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The Big Short Review: A Damning Indictment of Wall Street

By Julian Roman — December 10th, 2015

Writer/director Adam McKay revisit's the economic collapse of 2008 in The Big Short. Based on the book by Michael Lewis, The Big Short is the true story of the men who foresaw the failure of the housing market. Then bet against the performance of mortgage bonds. A sweeping indictment of the greed, fraud, cronyism, and ineptitude of the banking system; The Big Short is a layman's guide to understanding how sub-prime mortgage lending led to a devastating global recession. McKay, known for his goofball comedies with Will Ferrell, takes a satirical edge here with characters breaking the fourth wall, and cuts of celebrity cameos explaining complex financial terms. It gets preachy, but is effective in educating and damning at once.

Ryan Gosling narrates the story as Jarred Vennett, a Deutsche Bank trader with a cutthroat persona and morally ambiguous lust for money. He introduces the audience to Michael Burry (Christian Bale), a former doctor turned brilliant hedge fund manager. Burry began looking into the thousands of loans that made up mortgage bonds in the early 2000s. He uncovered that underneath the façade of a safe investment, most mortgage bonds where rife with risky sub-prime, adjustable rate loans. Burry approached Wall Street banks to create a specific financial security, credit default notes, to bet against the housing market. While others deemed his actions utterly foolish, Vennett smelled that something was indeed rotten. And that there may be a fortune to be made when the house of cards inevitably crumbled.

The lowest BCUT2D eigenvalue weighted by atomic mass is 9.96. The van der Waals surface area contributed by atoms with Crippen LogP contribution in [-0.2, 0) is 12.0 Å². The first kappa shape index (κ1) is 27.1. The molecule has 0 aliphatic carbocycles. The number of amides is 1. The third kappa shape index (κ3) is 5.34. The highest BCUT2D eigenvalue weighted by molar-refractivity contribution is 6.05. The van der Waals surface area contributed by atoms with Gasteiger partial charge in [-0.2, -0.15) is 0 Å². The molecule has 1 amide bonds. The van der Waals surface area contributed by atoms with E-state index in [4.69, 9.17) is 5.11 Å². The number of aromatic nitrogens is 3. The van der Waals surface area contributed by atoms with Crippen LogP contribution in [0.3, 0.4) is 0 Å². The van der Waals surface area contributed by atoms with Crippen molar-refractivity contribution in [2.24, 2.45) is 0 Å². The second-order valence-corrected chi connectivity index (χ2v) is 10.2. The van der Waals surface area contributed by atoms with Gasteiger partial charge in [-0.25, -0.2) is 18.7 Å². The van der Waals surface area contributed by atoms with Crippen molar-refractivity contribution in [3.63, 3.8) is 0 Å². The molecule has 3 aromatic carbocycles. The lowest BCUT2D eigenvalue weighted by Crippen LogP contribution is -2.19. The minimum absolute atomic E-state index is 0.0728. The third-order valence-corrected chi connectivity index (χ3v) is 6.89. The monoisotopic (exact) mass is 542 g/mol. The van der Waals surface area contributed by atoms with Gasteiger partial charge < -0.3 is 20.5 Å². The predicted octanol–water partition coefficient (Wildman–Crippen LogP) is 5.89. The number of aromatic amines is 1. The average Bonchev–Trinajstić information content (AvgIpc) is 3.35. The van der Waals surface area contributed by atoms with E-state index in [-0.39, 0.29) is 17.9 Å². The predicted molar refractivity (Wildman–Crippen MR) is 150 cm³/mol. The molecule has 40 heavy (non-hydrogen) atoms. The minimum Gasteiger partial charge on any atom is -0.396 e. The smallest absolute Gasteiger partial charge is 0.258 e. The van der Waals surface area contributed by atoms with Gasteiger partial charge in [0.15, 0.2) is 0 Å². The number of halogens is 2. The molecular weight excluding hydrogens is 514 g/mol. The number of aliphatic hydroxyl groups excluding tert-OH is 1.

The Big Short succeeds in painting Wall Street and the mega banks that run it as despicable villains. The ensemble characters have a moral center. But they are in it for the money, pure and simple. They quickly realize that the system is corrupt, but as explained in a pejorative monologue by Brad Pitt's character - Ben Rickert; they are betting on failure. That failure will lead to the destruction of countless lives. This fact is hammered in constantly as we see the avarice and greed of the duplicitous bankers reveling in the spoils of ill-gotten gains.

McKay spends time on the uniqueness of his characters, but his focus is solidly on education. An entire film could be made on Jarred Vennett's oily pessimism, or Michael Burry's savant behavior, but they are purely instrumental. McKay states early on that the banking industry hides behind terminology and confusion. The breaking of the fourth wall, where characters talk directly to the audience, is done to make sure that there is a clear understanding of what's transpiring. A particularly clever scene has pop star Selena Gomez at a blackjack table, explaining a jaw-dropping dinner that Steve Carell's character - Mark Baum, had with a banking executive. It sounds gimmicky, but is an entertaining and clever way to make sure the audience understands a significant concept.

The Big Short will arouse your ire. I don't think villagers will be breaking out pitchforks. That time has certainly passed. It is a needling reminder of how the architects of the financial crisis escaped punishment, were bailed out by the very taxpayers they defrauded, and are still at the helm of Wall Street, wealthier than ever. Adam McKay rises a few notches as a filmmaker. The Big Short tells a story that needs to be told and re-told until our society takes the prudent steps eradicate predatory lending.

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